Transcendent means beyond or above ordinary experience. Immanent means close to ordinary experience.
Mainline churches emphasized a transcendent experience that is very different from normal work life happening in buildings different from ordinary (sanctuaries with stained glass windows) and in special clothing (gowns and Sunday-best) with organ music. Sunday was to be a weekly uplifting experience, fondly remembered by older Christians. In a word, transcendent worship is “formal.” It is highly structured.
Younger Christians today look for immanent experiences closely related to their normal daily life. They are comfortable meeting in buildings that have other uses. In our case, we meet for contemporary worship in a large gym with basketball hoops that are folded up out of the way for worship. Many congregations meet in sections of a mall. Clothing is casual, including that of the leader. Music is with guitars and drums, much like what they hear in popular music. “Informal” is a very appropriate summary of the style.
These two attitudes often conflict in a congregation that has both styles, even when the sanctuary service continues as it was. Some of our older members still call the gym service with a praise band a “hootenanny.” These are two different church cultures. Those in the older culture can easily be offended with attempts to start a new culture, with conflict almost inevitable. The old-timers feel no longer appreciated. When Royal Redeemer started the new culture in 1990, we lost an organist, an associate pastor and a handful of members.
I witnessed the beginning of the new that year. It wasn’t very good. As I told the pastor, I wouldn’t come back for that. It took five years to become a decently moving experience. It took fifteen years, including a change of staff, to get really good. It’s like learning a new language because it is a new and different culture.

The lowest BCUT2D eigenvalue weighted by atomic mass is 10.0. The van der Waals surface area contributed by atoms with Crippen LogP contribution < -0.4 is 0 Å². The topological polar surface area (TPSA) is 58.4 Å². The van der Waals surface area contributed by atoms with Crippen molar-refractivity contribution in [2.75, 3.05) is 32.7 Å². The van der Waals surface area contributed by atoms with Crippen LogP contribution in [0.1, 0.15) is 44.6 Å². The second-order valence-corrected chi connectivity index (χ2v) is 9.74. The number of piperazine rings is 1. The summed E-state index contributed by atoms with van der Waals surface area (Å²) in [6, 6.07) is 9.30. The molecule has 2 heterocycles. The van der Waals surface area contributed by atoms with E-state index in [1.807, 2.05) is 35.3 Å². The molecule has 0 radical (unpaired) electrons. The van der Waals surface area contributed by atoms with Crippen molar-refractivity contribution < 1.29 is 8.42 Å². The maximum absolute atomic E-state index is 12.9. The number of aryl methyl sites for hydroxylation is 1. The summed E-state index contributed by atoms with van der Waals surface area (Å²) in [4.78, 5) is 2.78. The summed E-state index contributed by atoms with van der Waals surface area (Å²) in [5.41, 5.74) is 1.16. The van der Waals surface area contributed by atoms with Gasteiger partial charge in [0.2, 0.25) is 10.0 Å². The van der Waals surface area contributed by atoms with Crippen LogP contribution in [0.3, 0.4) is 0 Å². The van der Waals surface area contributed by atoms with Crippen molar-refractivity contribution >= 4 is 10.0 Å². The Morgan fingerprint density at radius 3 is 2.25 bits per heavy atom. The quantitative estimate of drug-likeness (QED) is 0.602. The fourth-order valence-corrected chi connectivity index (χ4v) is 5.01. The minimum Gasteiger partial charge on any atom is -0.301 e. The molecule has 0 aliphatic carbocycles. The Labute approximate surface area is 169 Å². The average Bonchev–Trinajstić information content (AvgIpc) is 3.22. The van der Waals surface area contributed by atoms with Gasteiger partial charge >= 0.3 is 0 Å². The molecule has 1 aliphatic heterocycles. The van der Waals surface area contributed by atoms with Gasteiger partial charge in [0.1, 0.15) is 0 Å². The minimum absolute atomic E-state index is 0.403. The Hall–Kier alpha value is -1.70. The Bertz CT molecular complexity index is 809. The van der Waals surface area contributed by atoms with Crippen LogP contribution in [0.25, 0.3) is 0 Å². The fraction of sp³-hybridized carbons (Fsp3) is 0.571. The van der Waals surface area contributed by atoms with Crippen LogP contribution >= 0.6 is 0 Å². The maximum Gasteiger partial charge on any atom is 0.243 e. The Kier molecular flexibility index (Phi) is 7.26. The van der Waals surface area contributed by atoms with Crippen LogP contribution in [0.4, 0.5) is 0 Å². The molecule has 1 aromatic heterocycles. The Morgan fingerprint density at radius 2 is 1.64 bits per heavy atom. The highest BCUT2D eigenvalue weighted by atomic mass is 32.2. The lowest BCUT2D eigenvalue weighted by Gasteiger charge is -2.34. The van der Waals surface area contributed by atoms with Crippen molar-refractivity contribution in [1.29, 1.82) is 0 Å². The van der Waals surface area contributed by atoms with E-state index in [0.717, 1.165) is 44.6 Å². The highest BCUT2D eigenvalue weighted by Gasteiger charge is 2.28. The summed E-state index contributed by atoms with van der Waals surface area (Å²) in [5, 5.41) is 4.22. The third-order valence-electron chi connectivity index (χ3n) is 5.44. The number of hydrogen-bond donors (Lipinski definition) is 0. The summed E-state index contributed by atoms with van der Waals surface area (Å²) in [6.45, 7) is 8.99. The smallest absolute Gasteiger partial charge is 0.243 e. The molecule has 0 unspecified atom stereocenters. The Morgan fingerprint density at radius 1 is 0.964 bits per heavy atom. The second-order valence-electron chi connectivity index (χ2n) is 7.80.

Over the years of teaching new member classes, I would ask what attracted them to Royal Redeemer. By far, the word used was the informality of the services. We have settled into the pattern of about two-thirds of the attendees in the contemporary service and one third in the traditional.
Managing the transition from one church culture to two takes wise, trustworthy leadership. Senior Pastor Jim Martin had established trust through his previous eight years of loving ministry before starting the change. He was in place for 32 years during growth of staff (from 10 to 90) and fundraising for and planning eight million dollars of capital improvements. He raised the money, and as Administrative Pastor, I got to spend it. Those were great years. I am deeply indebted to Jim for finding a role for me.
Our main topic is experiencing the Holy Spirit. Such feelings are associated with “trigger” symbols and relationships. Transcendent worship pulls all sorts of triggers for spiritual experiences. For worshipers raised in traditional churches, the gowns, building symbols, the order of service and hymns bring association from their past. If those are good feelings, they come back for more. Often they cannot verbalize why. Many become very protective of the symbols that mean so much to them in their relationship to God.
Transitioning from an old to a new church culture inevitably raises the problem of the second and third generations. The old triggers don’t work for them as much anymore. They may have found the old culture boring and have no positive or even have negative associations they are trying to escape. When they feel the need to tend to their relationship with God, they naturally look for and gravitate to the kinds of worship young adults their age from a similar social culture are experiencing.
What is the future for traditional worship? Not good. Face it. That old culture is dying. Those young adults without a traditional background are often attracted to it on rebound from their experiences in Evangelical and Pentecostal churches. Many are in Lutheran seminaries, resisting any change to what they have learned to value. They are not being taught even basic skills for leading and preaching in contemporary worship. What is the future for those seminaries? Not good.